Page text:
Visit Maldives Now: Ooredoo to promote destination to global network

Ooredoo Maldives has launched a joint destination marketing campaign with local tourism authorities, in a bid to promote the Indian Ocean tourist paradise to the telecom operator’s global network.

The Visit Maldives Now campaign, carried out jointly with the Maldives Marketing and Public Relations Corporation (MMPRC), tourism ministry and Orca Media Group, aims to reach Ooredoo’s international network of over 117 million people across 10 countries.

Ooredoo’s global network customers will get a chance to discover picturesque content of the paradise destination. The content will be shared on Ooredoo social media platforms and its various other partner media platforms around the globe.

Travellers will also be given the chance to win hotel stays and gifts by interacting and sharing the posts.

“Across the globe, Ooredoo continues to utilise its strengths and resources to benefit the communities within which we exist,” Najib Khan, Managing Director and CEO of Ooredoo Maldives, was quoted in a statement, as saying.

“The impact of the global pandemic on the local tourism sector has been felt by families across the nation, and we are honoured to join countrywide efforts to restore the tourism industry in the Maldives and thus the livelihood of many, with an exciting destination marketing campaign that will promote this beautiful country across our global network.”

The Visit Maldives Now campaign aims to kick-start Maldives tourism at a fast pace. The campaign will be carried out from September to early 2021.

With the unprecedented situation that arose due to the global coronavirus pandemic, MMPRC has been adapting and shifting marketing activities to digital platforms for enhanced destination marketing.

“We are pleased to be a part of the Ooredoo Maldives destination marketing campaign, Visit Maldives Now,” Thoyyib Mohamed, Managing Director of MMPRC, said.

“The success of this exciting campaign will further strengthen visibility of Maldives on the map and promote our beautiful country worldwide, enticing tourists to visit amidst the reopening of borders. Our country is a ‘safe haven’ for tourists, with a lot of stringent measures in place to ensure the safety of everyone.”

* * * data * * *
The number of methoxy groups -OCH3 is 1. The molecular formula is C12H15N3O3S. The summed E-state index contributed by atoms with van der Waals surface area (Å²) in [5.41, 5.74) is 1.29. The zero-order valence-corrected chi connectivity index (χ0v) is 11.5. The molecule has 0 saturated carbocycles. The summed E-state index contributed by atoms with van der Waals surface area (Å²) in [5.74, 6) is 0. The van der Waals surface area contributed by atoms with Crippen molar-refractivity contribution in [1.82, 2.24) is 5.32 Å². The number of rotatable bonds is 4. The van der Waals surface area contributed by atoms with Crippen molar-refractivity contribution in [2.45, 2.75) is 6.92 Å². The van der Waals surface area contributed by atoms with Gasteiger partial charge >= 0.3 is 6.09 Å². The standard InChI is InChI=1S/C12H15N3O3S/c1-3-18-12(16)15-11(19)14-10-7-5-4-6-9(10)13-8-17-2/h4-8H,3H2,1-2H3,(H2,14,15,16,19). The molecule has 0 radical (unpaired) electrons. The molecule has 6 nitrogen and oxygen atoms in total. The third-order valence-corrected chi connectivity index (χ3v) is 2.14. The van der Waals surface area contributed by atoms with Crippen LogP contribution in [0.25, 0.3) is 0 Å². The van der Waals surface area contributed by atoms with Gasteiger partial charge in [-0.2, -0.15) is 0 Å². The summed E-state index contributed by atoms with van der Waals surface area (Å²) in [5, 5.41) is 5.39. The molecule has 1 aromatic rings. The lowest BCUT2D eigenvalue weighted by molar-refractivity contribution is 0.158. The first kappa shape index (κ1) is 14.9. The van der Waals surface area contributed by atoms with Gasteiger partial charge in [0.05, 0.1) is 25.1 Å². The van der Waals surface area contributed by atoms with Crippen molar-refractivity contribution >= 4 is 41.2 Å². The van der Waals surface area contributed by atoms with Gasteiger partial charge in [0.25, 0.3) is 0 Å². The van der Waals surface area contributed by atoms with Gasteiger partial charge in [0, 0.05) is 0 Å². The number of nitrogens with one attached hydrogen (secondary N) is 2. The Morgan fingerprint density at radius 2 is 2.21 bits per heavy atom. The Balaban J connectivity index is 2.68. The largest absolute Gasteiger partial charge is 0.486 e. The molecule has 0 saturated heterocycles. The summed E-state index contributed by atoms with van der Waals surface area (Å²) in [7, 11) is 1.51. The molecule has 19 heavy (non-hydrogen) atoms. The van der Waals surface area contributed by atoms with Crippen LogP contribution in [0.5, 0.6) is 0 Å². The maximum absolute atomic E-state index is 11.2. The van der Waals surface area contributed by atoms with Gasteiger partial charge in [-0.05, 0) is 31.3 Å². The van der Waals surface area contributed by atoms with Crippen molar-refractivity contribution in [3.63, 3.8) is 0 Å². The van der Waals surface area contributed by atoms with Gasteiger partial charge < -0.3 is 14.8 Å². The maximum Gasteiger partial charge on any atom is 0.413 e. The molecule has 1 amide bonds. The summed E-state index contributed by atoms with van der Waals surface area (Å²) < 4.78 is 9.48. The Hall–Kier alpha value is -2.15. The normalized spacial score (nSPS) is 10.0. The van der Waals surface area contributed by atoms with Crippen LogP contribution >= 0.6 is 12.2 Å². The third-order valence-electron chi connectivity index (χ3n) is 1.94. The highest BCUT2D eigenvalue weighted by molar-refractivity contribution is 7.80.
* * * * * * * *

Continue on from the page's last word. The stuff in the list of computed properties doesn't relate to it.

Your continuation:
The Maldives reopened its borders on July 15.

With the border reopening, 30-day free on-arrival visa is issued to all tourists with a confirmed booking for a stay at any registered tourist facility in the country.

There is no mandatory quarantine or testing on arrival, but tourists have to complete an online health declaration form and provide a negative PCR test result taken at least 72 hours prior to their departure.

Visitors with symptoms of the Covid-19 respiratory disease caused by the novel coronavirus or those travelling with someone who has similar symptoms are also tested at their own expense.

The coronavirus outbreak has hit the Maldivian economy hard, as travel restrictions and other preventive measures affect the country’s lucrative tourism industry, which contributes the bulk of the island nation’s state revenue and foreign reserves.

Before the pandemic, the government had been bullish about tourism prospects, targeting two million, high-spending holidaymakers this year after last year’s record 1.7 million.

However, only 382,760 tourists visited the Maldives before the country closed its borders on March 27. It was a 40.8 per cent decline over the 646,092 that visited the Maldives from January to March last year.

Meanwhile, the government’s best case scenario now puts total tourist arrivals for 2020 just above 800,000. 

Tourism has been the bedrock of the Maldives’ economic success. The $5 billion-dollar economy grew by 6.7 per cent in 2018 with tourism generating 60 per cent of foreign income.

However, the government is at present projecting a possible 13 per cent economic contraction this year — an estimated $778 million hit.

On March 8, Maldives reported its first cases of the novel coronavirus, as two hotel employees tested positive for Covid-19 at a luxury resort in the archipelago.

Eighteen more cases — all foreigners working or staying resorts and liveaboard vessels except five Maldivians who had returned from abroad — were later identified.

A six-case cluster of locals, detected in capital Male on April 15, confirmed community transmission of the coronavirus. Several more clusters have since been identified, bringing the total number of confirmed case in the Maldives to 8,900.

Thirty-one deaths have been reported, while 6,559 have made full recoveries.

The Maldives announced a state of public health emergency on March 12, the first such declaration under a recent public health protection law.

The public health emergency declaration allowed the government to introduce a series of unprecedented restrictive and social distancing measures, including stay-at-home orders in capital Male and its suburbs, a ban on inter-island transport and public gatherings across the country, and a nationwide closing of government offices, schools, colleges and universities.

Non-essential services and public places in the capital such as gyms, cinemas and parks were also shut.

Restaurants and cafes in the capital were asked to stop dine-in service and switch to takeaway and delivery.

A nationwide shutdown of all guesthouses, city hotels and spa facilities located on inhabited islands was also ordered.

The restrictions are now being eased in phases, with the third phase measures now active.

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